Elves, bad ponies and bewitchment
I’m starting to lose track of the days, to not be able to remember what happened when.
I opened my sketchbook yesterday to find an elf – not sure what to make of this.
Since I last put up a Blog, four artists have left, their month being up, and there are currently only three of us here – which makes the space in the studio feel a bit weird.
So this is Friday, Saturday and Sunday in various order of events and thoughts…
I have been out exploring back roads that are new to me and lead away from town towards the large mountain Spákonufell – although it’s one of those unattainable things - never to be reached – but still bewitching enough with a pull that makes me want to try.
I’ve been walking down long dirt tracks still covered with loads of snow although there are tyre tracks indicating someone has passed this way, but not very often.
There’s been more drawing – both in and out of the studio – most studio work is still to be finished and I’m now feeling the pressure of time – as of today I have only 16 days left here before I go to Reykjavik for a few days and then back to the UK – and so much more to do! Drawing outside is what I love best – sitting in the snow with the wind blowing and snow and grit getting into the drawings.
And just looking and looking and looking.
Walking out along the beach on Sunday the weather is so good. I spend too much time stalking small wading birds wandering amongst the seaweed and photographing them.
I think they're Turnstones. The don't seem particularly bothered by me
A quick stop to check one of my pinhole cameras is prolonged when I discover it’s been attacked – the tin is caved in. I swear a lot, and try to push it back into shape; the pinhole is now facing a slightly different direction - upwards.
This is now a crime scene…. well I guess with Trapped in mind it was inevitable. Looking around I find prints and droppings – evidence of the culprits....
but when I accost the nearby troop of Icelandic ponies they’re not telling.
I suppose it will be interesting to see how the image in the camera is affected.
Onwards and through a hole in the fence to break through to new territory. Sun is still shining, and there are no-one else in sight. The sea surges in breaking on and eroding the thick wall of ice built up along the edge of the shoreline. Chunks of fallen ice float in the sea. It’s probably wise not to go too near.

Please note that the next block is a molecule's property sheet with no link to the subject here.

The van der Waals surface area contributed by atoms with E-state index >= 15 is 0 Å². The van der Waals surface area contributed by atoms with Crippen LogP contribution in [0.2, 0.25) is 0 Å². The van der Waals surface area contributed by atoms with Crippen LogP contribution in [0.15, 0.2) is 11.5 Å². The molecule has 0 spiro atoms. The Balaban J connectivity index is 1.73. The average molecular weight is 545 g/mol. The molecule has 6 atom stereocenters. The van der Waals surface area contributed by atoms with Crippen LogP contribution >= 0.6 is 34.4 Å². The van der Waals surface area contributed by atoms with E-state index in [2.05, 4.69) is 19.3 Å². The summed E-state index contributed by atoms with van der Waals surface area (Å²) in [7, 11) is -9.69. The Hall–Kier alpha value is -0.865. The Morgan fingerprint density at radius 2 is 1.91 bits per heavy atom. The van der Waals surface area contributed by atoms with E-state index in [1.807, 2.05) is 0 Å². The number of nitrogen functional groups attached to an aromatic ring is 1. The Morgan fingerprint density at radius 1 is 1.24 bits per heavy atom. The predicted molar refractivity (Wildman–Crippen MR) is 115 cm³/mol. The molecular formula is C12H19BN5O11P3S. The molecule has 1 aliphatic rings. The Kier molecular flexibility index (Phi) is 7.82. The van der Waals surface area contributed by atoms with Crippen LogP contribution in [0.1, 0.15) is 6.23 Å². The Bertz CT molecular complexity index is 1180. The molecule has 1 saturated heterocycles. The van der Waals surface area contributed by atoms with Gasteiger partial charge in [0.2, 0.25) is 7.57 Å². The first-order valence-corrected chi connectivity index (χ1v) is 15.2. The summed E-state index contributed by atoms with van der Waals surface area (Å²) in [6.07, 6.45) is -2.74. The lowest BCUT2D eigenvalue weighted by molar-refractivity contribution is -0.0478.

I keep looking up at a small ridge just to my left wondering if I can get up there. As I walk I seem to be automatically veering closer to it; it doesn’t seem so far now… and I break away from the sea and head inland weaving a route through grass, rock, sinking now and again in thick snow, until I reach the base. I climb slowing, checking that I’m not about to fall into a concealed crevasse or have the snow give way beneath me into a river - there is one round here somewhere. The rock’s a brown/black/orange, slightly crumbly, mottled, volcanic, worn rough and pitted. Dolerite, I think, a kind of basalt with a reddish mineral called Olivine running through it.
At the top I reach a small plateau and survey the landscape around me. (sorry it's a bit blurred as I took a selfie)
I haven’t come far, but walking in this unknown terrain with deep snow and ice to contend with is tiring. Now I have a different perspective on Spákonufell – I can see round the other side; of course there is always another side to see.
I sit and draw for a while
Then with an eye on incoming weather, and noticing the mountains starting to disappear, descend and make for the fence hole. The snow catches up with me just as I cross the bridge and make for the studio, pretty good timing.
Late in the evening Alex announces that his App says that the northern lights should be showing. So the three of us (and there are now only three of us artists left here at Nes) dash out and head out of town to the darker areas. Sure enough there they are. I lie in the snow trying not very successfully to hold my camera steady enough to photograph the wavering lights. We scramble up on to the sea cliffs and watch them moving to and fro reflected in the sea, with a backdrop of a crescent moon and stars. Sometimes long thin wavering lines appear, sometimes glowing green pulsating swirls.
Off to have a road trip... see you at the next Blog..